Hye Young-Pyun: 선의 법칙 (The Law of Lines)
This novel follows two young women who have a tragedy in their lives. Se-oh lives in a ramshackle house with her father. She also lives a very secluded life, rarely going out. Indeed, she gets very nervous when she does go out and cannot wait to get back home. Her father has just bought her a new, padded coat, which she likes. However, on returning home, she finds that her house has burned down. Her father is in hospital with serious burns.
A police officer talks to her later and says that it is possible that he deliberately started the fire. Apparently, unknown to Se-oh, he was very much in debt and tried to kill himself. It seems there was insurance on the house, so some money would be forthcoming. However, Se-oh has her suspicions that it was the debt collector – a man she was aware of but not aware of why he was coming to the house – who may have started the fire and taken out the insurance policy.
Meanwhile, we are also following Ki-jeong Shin, a teacher. She does not particularly like teaching, not least because much of it is not teaching but work such as grading. (By the time she realised it wasn’t right for her, her job had already turned her into someone unsuited for any other career.) She is summoned to the headmaster’s office, where she learns that various students have been shop-lifting from a nearby shop. She has to talk to one of the boys, Do-jun. She knows him well. She does not like him particularly as he is very cocky but he does keep giving her presents. She wonders why he steals, as his family is well-off.
He is initially reluctant to talk but gradually she drags the story out of him. She is highly critical, saying that he has implicated others, as he says he gives most of what he steals to the poorer students. She tells him they might be in trouble for receiving stolen goods. He then points out that all the gifts he gave her were also stolen. She is just digesting this news, when her phone rings. It is a police officer, telling her that her sister’s body has been found in a nearby river.
Her sister was thirteen years younger than her. She was not her mother’s daughter. Indeed, her father turned up with her and her mother had to bring the child up, which she did, albeit reluctantly. Not surprisingly, the sister did not receive much love. She was always wayward. She would disappear for long periods and return suddenly, always with the same answer: One thing led to another… She seemed to have reformed, re-enrolling at university and pursuing her studies and other activities. However, when Ki-jeong Shin contacted the university and the various clubs she claimed to belong to, they knew nothing of her. On her mobile phone, there are two numbers: Ki-jeong’s and another one that does not answer when Ki-jeong phones it.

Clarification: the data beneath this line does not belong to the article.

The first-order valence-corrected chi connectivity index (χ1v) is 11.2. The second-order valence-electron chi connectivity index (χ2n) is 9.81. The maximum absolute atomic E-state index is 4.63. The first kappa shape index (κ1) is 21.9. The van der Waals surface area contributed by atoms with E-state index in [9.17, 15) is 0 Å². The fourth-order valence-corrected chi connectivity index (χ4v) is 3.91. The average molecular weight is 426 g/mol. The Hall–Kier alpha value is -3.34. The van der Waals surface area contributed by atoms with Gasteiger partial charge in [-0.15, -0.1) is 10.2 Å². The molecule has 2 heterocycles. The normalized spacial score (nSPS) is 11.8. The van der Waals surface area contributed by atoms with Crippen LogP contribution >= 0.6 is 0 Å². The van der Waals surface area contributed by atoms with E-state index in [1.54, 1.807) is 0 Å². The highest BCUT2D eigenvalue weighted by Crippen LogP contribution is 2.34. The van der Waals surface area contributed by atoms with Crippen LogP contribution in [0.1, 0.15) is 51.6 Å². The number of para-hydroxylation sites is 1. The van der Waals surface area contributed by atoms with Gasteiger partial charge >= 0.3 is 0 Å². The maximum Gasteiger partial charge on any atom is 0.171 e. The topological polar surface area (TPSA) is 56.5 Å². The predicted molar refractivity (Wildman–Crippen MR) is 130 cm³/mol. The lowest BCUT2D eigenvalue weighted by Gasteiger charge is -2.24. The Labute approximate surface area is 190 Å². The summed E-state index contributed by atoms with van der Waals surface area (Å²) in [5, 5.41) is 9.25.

The rest of the book involves the two stories. Ki-jeong tries to track down the person who made the mysterious call and anyone who might have known her sister. Se-oh tries to track down the debt collector who, she feels, drove her father to his death. Inevitably the two stories intersect and inevitably we get diversions and misleading clues and we think we know who had done what, when, in fact, we do not. It is not helped by Ki-jeong having problems at school and by the fact that she has kept her sister’s death from her mother.
Both women are determined that their story is the right one, namely that the debt collector was responsible for Se-oh’s father’s death and that Ki-jeong’s sister killed herself. It is their determination that drives them to find out the truth but, not surprisingly, the truth is not quite as clear-cut as they may hope.
There are two key messages here. The first is that poverty, particularly debt, is devastating – devastating as regards life, relationships, housing, self-esteem, mental health and employment. Indeed, we can say, or, at least this book partially says, poverty kills. As one character says People don’t end up poor because they’re stupid. They end up poor because the system is fucked. Besides Ki-jeong’s sister and Se-oh’s father, there are other deaths in this book. The second is that the way to happiness, at least in part, is based on sound relationships, with friends, partners and/or family. The not very frequent rays of happiness in this book are as a result of such relationships. The two are often incompatible but not in this book.
The conclusion of the book is There were good times, and there were bad times. Sometimes you could rely on others, and sometimes they disappointed you. Sometimes they filled you with joy, and sometimes they made you angry. That’s what normal relationships were. Before we get there, however, there is a lot of misery, No-one in this book can be said to be really happy though a few get by if they have a good friend, a good partner or a good relationship with a family member.
Like his other books, this one is as much about people who lose control of their lives and try to get it back in ways that seem to them the only way out but, to us, seem less than wise. In many cases things get worse, much worse in some cases. Hye Young-Pyun is a superb story-teller and leaves us guessing while, at the same time, giving us an excellent, albeit grim picture of a certain segment of Korean society.
I am mystified by the English title. The Korean means The Law of Goodwill. I have no idea what the English title means. Lines is one of those words that has multiple meanings in English but none of them seem apposite to me. Ignore the title. The book is superb.
First published 2015 by Munhak Tongne
First English translation by Arcade in 2020
Translated by Sora Kim-Russell